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Colon Polyps

  • Cynthia M. Johnson, MA
Publication Type:


Colon Polyps


Colon polyps are growths on the lining of the colon or rectum. The colon and the rectum are parts of the large intestine.

The 2 most common types are:

  • Adenomatous—Can get larger over time and may or may not turn into cancer
  • Hyperplastic—Do not get bigger and rarely turn into cancer
Colon Polyp

Nuclus factsheet image\\hgfiler01a\intellect\images\si2004.jpgNULL9NULL2008-12-102483807523_22569Copyright © Nucleus Medical Media, Inc.


The cause of most colon polyps is not known. Genes may play a role.

These inherited conditions may also cause polyps to form:

Risk Factors

This problem is more common in people who are at least 50 years of age. Other things that may raise the risk are:


Polyps do not cause problems in most people. Other people may have:

  • Bloating
  • Diarrhea
  • Problems passing stool
  • Rectal bleeding
  • Belly pain or cramping—this is rare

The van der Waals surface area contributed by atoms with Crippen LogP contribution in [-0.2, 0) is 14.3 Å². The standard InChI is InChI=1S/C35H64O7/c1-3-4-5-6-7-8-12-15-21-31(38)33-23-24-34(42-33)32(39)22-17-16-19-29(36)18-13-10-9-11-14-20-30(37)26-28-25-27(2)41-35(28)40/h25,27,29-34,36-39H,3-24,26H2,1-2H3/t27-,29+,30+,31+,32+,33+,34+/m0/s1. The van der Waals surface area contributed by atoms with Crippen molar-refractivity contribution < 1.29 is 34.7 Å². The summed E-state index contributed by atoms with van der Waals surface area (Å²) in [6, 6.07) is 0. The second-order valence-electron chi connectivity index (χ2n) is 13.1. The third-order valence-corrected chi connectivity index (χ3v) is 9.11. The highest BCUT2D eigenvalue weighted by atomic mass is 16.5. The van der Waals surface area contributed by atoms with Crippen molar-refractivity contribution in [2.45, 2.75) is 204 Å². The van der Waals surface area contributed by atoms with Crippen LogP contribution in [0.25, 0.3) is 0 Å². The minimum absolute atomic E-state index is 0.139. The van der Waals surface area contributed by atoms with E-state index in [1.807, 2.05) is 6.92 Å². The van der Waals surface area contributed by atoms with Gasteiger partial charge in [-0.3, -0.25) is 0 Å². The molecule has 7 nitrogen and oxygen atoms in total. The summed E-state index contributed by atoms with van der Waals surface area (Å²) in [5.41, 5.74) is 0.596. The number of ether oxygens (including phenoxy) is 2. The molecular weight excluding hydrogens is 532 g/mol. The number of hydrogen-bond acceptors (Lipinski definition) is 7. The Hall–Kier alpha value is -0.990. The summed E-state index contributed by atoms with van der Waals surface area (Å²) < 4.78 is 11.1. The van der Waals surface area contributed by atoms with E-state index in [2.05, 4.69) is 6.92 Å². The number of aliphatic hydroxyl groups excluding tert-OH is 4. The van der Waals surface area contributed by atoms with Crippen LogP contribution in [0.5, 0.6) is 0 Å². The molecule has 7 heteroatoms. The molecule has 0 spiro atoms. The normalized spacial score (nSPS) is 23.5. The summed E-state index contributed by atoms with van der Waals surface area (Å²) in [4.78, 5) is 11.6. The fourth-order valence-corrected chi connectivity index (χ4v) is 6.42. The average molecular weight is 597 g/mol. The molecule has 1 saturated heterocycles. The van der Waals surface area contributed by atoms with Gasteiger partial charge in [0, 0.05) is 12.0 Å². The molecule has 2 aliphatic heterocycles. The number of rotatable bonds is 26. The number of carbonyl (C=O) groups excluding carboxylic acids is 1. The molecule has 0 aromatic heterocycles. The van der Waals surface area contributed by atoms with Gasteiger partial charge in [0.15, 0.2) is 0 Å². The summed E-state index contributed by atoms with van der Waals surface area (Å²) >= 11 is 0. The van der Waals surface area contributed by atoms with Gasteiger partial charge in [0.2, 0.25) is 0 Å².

The doctor will ask about symptoms and health history. A physical exam will be done. A digital rectal exam may also be done.

A test may be done to look for signs of blood in the stool.

The large intestine may need to be viewed. This can be done with:

  • Colonoscopy—a biopsy may be taken and looked at in a lab.
  • CT colonography
  • Flexible sigmoidoscopy—a biopsy may also be taken and looked at in a lab.
  • Capsule colonoscopy—A person swallows a device the size of a pill. The device has tiny cameras that can take pictures as it passes through the person's body.


Polyps are often removed while a person has a colonoscopy or a flexible sigmoidoscopy.

Larger polyps are more likely to become cancer. Surgery may be needed to remove very large polyps.


To lower the risk of this problem:





  • Colonoscopy. EBSCO DynaMed website. Available at:
  • Colon polyps. National Institute of Diabetes and Digestive and Kidney Diseases website. Available at:
  • Eating, diet, & nutrition for colon polyps. National Institute of Diabetes and Digestive and Kidney Diseases website. Available at:
  • Endoscopic removal of large colon polyps. EBSCO DynaMed website. Available at:
  • Polyps of the colon and rectum. American Society of Colon and Rectal Surgeons website. Available at:
  • Saunders, B.P. and Tsiamoulos, Z.P. Endoscopic mucosal resection and endoscopic submucosal dissection of large colonic polyps. Nat Rev Gastroenterol Hepatol, 2016; 13 (8): 486-496.
Last Updated:

This content is reviewed regularly and is updated when new and relevant evidence is made available. This information is neither intended nor implied to be a substitute for professional medical advice. Always seek the advice of your physician or other qualified health provider prior to starting any new treatment or with questions regarding a medical condition.